Barney – Thank you for the semi-backhanded compliment, but the answer to your questions is none of the above. I’m cursed/blessed with being somewhat of a sponge in remembering various facts and figures and having a job that deals with lots of facts and figures covering a wide variety of industries/issues. It therefore doesn’t take very long to write my comments (which I often mentally compose while exercising or doing household tasks), and I find it fun to participate in the debates and thoughtful comments that so many Quillette articles inspire. It also helps that I don’t watch much TV, have no social media presence, and gave up most video games years ago.

        • JD says

          @EO Agreed! It’s truly astonishing the amount of time and CPU cycles you regain once you simply stop watching TV, Netflix, et al.

        • Ray Andrews says

          @E. Olson

          “having a job that deals with lots of facts and figures covering a wide variety of industries/issues.”

          If I may ask, what is your job? Me, after 30 years in the post office, five years as a contractor, now retired but no end of odd jobs still. Good gardener. Famous for my garlic. Not good at remembering facts and figures, but I know when it’s raining even if I don’t have the latest weather report.

        • EO, While I do not have the grasp of your statistics I can relate to your comment. I also do not watch TV, etc. I spent 20 years in organizational development and was in the hundreds of companies/orgs every year often partnering with colleges. One tends to pick up on patterns and trends very quickly in many categories. Not only that but the trajectory of what I saw happening from the late ‘80s+ became a huge concern. Frankly, I am amazed the US is competitive at all considering all the the dearth of education, laws, regulations, policies, procedures, rules and unwritten rules.

          I found that many organizations started operating in what I can only describe as in a cultic disposition. I wasn’t alone. I discovered a book around 2000 called “Corporate Cults”. It was spot on but didn’t go far enough. Most can’t see it because it’s their normal now.

          My big thing now is encouraging young men to be independent. Start a business. They will have the creativity and innovative life snuffed out of them in many organizations.

      • Barney Doran says

        EO – Thanks for the explanation. Now keep cranking it out.

    • Rev. Wazoo! says

      @ E Olson

      Interesting ideas, – especially regarding aptitude tests of which the Sat is eponomously one – some currently politically impossible, others not. A separate debate for later but let me add some to the mix:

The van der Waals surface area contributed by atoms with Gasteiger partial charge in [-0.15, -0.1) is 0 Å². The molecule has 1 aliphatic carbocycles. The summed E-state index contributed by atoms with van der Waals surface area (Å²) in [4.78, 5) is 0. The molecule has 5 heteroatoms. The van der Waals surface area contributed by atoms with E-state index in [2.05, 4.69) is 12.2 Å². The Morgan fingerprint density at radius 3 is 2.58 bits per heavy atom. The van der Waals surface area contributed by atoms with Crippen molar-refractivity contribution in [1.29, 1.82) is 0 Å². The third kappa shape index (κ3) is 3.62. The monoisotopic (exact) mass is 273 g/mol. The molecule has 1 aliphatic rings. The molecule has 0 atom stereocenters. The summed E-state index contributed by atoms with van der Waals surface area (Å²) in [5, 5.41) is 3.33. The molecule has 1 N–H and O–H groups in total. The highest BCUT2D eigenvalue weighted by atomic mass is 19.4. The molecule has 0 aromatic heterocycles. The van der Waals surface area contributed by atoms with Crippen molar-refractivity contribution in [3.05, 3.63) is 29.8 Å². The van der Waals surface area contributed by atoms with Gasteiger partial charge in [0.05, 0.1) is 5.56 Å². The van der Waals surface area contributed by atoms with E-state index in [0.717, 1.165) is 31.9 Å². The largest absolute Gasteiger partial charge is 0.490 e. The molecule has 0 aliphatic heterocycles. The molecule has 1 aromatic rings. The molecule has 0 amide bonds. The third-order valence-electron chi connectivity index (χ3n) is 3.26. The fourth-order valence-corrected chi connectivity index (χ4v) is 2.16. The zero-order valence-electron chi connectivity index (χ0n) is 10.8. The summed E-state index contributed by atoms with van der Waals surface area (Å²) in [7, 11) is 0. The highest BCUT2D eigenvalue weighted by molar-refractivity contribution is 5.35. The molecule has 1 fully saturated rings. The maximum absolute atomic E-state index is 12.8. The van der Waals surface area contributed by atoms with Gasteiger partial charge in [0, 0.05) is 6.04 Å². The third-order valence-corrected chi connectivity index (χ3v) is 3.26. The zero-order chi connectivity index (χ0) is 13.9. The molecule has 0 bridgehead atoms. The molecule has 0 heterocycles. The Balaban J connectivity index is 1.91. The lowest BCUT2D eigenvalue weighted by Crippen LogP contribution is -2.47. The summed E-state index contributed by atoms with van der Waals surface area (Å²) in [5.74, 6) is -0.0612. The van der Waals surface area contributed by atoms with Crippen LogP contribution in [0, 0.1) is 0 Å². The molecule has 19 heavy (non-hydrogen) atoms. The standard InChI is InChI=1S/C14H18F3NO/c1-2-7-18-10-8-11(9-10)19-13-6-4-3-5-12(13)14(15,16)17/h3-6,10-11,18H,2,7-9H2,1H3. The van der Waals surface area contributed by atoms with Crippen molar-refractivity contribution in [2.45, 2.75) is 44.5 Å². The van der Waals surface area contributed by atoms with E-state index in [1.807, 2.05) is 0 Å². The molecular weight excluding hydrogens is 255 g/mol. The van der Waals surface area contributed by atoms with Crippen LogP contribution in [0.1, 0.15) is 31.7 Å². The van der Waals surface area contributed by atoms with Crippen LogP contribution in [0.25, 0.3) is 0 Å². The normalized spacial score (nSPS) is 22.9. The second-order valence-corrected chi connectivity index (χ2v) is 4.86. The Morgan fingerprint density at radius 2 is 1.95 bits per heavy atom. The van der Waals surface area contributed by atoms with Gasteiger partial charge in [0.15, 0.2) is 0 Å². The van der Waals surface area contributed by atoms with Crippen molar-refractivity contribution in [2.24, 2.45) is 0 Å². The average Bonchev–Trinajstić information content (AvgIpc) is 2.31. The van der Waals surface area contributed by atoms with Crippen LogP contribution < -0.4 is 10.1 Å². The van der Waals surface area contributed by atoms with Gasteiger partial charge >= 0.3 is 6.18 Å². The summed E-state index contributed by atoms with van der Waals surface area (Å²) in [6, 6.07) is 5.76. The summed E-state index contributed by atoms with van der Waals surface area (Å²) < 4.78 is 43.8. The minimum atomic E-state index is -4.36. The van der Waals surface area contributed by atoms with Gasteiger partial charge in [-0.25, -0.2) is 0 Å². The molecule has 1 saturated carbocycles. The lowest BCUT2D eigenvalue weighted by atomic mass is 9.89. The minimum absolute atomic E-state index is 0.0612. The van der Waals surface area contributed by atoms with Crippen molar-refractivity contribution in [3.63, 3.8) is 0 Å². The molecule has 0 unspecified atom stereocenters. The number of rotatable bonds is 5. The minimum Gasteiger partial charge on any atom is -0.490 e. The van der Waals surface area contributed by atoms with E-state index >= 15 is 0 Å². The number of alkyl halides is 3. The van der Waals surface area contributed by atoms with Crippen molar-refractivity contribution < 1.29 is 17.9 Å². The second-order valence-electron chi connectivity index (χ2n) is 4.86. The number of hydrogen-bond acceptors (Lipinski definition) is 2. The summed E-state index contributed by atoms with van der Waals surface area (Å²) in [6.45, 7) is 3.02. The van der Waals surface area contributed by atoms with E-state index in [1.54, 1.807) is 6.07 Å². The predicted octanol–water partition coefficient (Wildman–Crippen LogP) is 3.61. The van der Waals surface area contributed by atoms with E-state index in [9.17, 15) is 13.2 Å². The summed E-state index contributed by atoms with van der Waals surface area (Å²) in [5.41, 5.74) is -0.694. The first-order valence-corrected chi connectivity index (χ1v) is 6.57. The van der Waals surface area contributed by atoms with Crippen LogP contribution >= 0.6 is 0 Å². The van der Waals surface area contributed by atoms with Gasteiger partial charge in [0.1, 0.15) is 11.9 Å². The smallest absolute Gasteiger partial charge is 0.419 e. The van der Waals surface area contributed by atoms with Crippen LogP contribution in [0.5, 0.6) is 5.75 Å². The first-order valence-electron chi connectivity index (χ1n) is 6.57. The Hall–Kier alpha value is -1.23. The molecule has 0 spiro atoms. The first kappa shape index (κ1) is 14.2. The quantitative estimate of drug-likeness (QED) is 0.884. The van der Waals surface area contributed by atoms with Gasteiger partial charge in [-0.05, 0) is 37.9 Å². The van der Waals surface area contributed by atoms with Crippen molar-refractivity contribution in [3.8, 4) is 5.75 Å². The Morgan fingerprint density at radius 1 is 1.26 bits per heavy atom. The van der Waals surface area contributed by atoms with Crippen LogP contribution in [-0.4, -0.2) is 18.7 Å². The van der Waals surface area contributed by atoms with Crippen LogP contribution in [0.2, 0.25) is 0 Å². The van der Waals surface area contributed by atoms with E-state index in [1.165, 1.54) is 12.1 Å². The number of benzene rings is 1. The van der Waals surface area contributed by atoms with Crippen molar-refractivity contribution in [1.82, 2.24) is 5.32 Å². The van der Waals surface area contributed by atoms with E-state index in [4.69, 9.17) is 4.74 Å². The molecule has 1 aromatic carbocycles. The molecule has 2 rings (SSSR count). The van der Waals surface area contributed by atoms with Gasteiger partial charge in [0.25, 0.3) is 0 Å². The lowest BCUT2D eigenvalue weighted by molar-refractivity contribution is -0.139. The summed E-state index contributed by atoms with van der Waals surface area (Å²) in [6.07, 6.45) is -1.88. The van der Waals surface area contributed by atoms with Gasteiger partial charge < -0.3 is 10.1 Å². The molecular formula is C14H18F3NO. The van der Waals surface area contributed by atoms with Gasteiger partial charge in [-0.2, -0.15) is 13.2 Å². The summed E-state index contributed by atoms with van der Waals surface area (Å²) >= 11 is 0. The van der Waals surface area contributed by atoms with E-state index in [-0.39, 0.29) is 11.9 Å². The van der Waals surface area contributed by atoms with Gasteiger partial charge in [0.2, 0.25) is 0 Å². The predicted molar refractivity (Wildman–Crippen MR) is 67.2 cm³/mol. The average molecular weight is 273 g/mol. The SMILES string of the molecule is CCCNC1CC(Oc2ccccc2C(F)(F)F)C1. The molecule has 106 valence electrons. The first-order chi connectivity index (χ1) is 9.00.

1) Student loans available immediately for apprentices in trades and, in the context of breaking uni’s fraudulent grip on qualifications, critically in the new white-collar apprentice programs this would rapidly create. Such companies would love to pay minimum wage for 3 years while trading someone up to profitability with living costs born by the apprentice via student/apprentice loans if they need it.

      2) National Academy of Science stops grants for bogus ‘scholarship’ in grievance studies.( An easy one as the top dog there must sign each grant.) Employment contacts – Union-negotiated or otherwise – are not easily abrogated but tenure, contract employment etc are routinely awarded on a track record of getting grants. Eliminate those and it will quickly diminish grievance studies akin to cutting blood supply to a cancer. P

      3) University/company must co-sign for 25% of all their studentsv/apprentices loans. Skin in the game concentrates minds wonderfully.

      • E. Olson says

        I like your ideas Rev. I would be very curious how many schools would co-sign on student loans as a condition for receiving federal/state aid. Do you suppose the schools might look more closely as the career prospects of affirmative action applicants (with low test scores and high loans needs) or students applying for many social science and humanities majors/graduate school (already with substantial undergraduate student debt)?

        • Rev. Wazoo! says

          @E Olson
          We might do well to actually hash out these ideas into proposals fit for presentation to policy makers; having few ideas themselves, they depend on such input.